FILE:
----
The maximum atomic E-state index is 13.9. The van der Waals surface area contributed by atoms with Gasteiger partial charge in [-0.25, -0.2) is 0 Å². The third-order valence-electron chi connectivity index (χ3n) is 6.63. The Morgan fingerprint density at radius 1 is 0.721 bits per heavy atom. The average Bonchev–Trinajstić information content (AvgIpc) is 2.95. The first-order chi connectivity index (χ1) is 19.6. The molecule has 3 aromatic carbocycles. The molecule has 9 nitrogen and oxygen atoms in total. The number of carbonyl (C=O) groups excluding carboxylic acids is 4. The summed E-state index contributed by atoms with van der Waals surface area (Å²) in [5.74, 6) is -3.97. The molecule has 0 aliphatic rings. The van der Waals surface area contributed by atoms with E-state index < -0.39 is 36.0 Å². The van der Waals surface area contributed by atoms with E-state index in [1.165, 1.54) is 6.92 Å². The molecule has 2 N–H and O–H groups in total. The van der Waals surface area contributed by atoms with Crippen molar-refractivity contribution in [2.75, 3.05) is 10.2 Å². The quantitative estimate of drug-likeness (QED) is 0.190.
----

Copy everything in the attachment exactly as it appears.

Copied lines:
The maximum atomic E-state index is 13.9. The van der Waals surface area contributed by atoms with Gasteiger partial charge in [-0.25, -0.2) is 0 Å². The third-order valence-electron chi connectivity index (χ3n) is 6.63. The Morgan fingerprint density at radius 1 is 0.721 bits per heavy atom. The average Bonchev–Trinajstić information content (AvgIpc) is 2.95. The first-order chi connectivity index (χ1) is 19.6. The molecule has 3 aromatic carbocycles. The molecule has 9 nitrogen and oxygen atoms in total. The number of carbonyl (C=O) groups excluding carboxylic acids is 4. The summed E-state index contributed by atoms with van der Waals surface area (Å²) in [5.74, 6) is -3.97. The molecule has 0 aliphatic rings. The van der Waals surface area contributed by atoms with E-state index < -0.39 is 36.0 Å². The van der Waals surface area contributed by atoms with E-state index in [1.165, 1.54) is 6.92 Å². The molecule has 2 N–H and O–H groups in total. The van der Waals surface area contributed by atoms with Crippen molar-refractivity contribution in [2.75, 3.05) is 10.2 Å². The quantitative estimate of drug-likeness (QED) is 0.190.